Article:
Invisible Ink: No 124 - Hans Fallada


Christopher Fowler
Monday 21 May 2012 12:07

His pen-name was created from two characters in Grimm's fairy tales, but his novels had little in common with the moralistic fantasies of mittel-Europe. Rudolf Ditzen was a magistrate's son, raised in Berlin and immersed in Dickens, Flaubert and Dostoevsky. He became one of the greatest German authors of the 20th century, but was not translated into English until 2009.

Never in good health (he was kicked in the face by a cart-horse at 16 and contracted typhoid at 17), medication led to drug problems and suicide attempts – the most notorious being a duel staged to mask a double suicide that resulted in him shooting his best friend dead. Found innocent of murder by reason of insanity, he entered a mental institution; this was the beginning of a string of calamities including morphine addiction, imprisonment for embezzlement, and repeated nervous collapse in the face of his country's escalating fascism.

What saved Fallada from being just another casualty in the German tragedy was his writing ability. Peasants, Bosses and Bombs established him as a literary talent, but Little Man, What Now? (1932) became a smashing success and was filmed in Hollywood. However, because the film was made by Jewish producers, Fallada fell under the scrutiny of the rising Nazi Party, who trumped up a charge of "anti-Nazi activities" and jailed him for a week. The book was removed from public libraries and persecution led to falling sales and another breakdown.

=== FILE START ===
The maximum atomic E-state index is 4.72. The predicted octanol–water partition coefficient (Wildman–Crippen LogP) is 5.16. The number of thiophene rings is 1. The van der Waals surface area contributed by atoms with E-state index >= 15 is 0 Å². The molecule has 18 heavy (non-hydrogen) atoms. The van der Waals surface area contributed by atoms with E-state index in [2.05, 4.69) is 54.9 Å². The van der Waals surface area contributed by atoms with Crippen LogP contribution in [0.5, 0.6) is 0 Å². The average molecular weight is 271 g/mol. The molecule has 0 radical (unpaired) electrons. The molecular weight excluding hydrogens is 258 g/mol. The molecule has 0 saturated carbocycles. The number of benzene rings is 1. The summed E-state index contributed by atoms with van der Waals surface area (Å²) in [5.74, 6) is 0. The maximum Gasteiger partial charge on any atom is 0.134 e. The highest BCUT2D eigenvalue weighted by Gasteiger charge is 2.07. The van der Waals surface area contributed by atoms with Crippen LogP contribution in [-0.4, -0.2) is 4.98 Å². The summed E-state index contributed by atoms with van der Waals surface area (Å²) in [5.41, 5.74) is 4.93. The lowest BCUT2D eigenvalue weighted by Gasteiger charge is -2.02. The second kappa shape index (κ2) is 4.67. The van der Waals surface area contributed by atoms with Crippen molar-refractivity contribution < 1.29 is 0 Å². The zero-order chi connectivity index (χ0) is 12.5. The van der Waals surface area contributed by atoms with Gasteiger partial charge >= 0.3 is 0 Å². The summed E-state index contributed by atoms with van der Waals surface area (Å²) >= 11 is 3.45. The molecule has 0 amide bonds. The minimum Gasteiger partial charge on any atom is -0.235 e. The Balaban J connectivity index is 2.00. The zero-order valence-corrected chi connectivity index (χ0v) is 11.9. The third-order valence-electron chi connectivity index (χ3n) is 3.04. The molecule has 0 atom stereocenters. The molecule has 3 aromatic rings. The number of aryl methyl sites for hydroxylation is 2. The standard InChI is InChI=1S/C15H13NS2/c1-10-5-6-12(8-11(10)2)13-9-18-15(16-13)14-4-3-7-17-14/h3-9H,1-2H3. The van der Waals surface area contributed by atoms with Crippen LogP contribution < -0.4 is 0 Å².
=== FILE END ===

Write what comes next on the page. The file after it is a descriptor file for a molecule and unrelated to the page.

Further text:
Fallada, a nationalist who loved his homeland, was branded an "undesirable author", and was banned from having his works translated abroad, so he found safety in writing children's stories. In 1937, his adult novel Wolf Among Wolves was approved by Joseph Goebbels, who saw it as an indictment of the Weimar Republic. Goebbels now suggested that Fallada should write an anti-Semitic novel, leading the author into a trap from which he could not escape. The book underwent many revisions and Fallada ended up in a Nazi insane asylum, where at least he had access to paper and pens. The Drinker was a roman-à-clef about his alcoholism, and although it criticised the Nazis, its publication date came as the regime started to collapse, saving him. Every Man Dies Alone and Lost In Berlin are his greatest late books. The question remains; was it better to stay and compromise, or flee (like Thomas Mann) and be true from a distance?

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